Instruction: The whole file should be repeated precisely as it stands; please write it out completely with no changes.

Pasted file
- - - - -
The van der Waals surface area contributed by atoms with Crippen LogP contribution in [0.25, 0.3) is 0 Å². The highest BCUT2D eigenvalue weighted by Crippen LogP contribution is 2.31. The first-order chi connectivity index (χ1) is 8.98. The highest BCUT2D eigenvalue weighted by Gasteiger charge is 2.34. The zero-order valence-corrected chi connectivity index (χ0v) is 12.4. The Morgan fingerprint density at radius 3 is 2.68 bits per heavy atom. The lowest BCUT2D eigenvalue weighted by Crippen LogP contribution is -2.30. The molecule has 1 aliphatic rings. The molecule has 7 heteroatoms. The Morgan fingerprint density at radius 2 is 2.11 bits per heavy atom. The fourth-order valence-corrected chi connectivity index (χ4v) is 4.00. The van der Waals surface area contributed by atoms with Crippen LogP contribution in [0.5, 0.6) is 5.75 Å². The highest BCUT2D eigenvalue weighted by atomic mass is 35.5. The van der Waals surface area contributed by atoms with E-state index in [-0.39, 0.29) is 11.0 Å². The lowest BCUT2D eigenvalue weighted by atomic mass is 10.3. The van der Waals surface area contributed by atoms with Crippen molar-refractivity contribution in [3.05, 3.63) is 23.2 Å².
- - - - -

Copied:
The van der Waals surface area contributed by atoms with Crippen LogP contribution in [0.25, 0.3) is 0 Å². The highest BCUT2D eigenvalue weighted by Crippen LogP contribution is 2.31. The first-order chi connectivity index (χ1) is 8.98. The highest BCUT2D eigenvalue weighted by Gasteiger charge is 2.34. The zero-order valence-corrected chi connectivity index (χ0v) is 12.4. The Morgan fingerprint density at radius 3 is 2.68 bits per heavy atom. The lowest BCUT2D eigenvalue weighted by Crippen LogP contribution is -2.30. The molecule has 1 aliphatic rings. The molecule has 7 heteroatoms. The Morgan fingerprint density at radius 2 is 2.11 bits per heavy atom. The fourth-order valence-corrected chi connectivity index (χ4v) is 4.00. The van der Waals surface area contributed by atoms with Crippen LogP contribution in [0.5, 0.6) is 5.75 Å². The highest BCUT2D eigenvalue weighted by atomic mass is 35.5. The van der Waals surface area contributed by atoms with E-state index in [-0.39, 0.29) is 11.0 Å². The lowest BCUT2D eigenvalue weighted by atomic mass is 10.3. The van der Waals surface area contributed by atoms with Crippen molar-refractivity contribution in [3.05, 3.63) is 23.2 Å².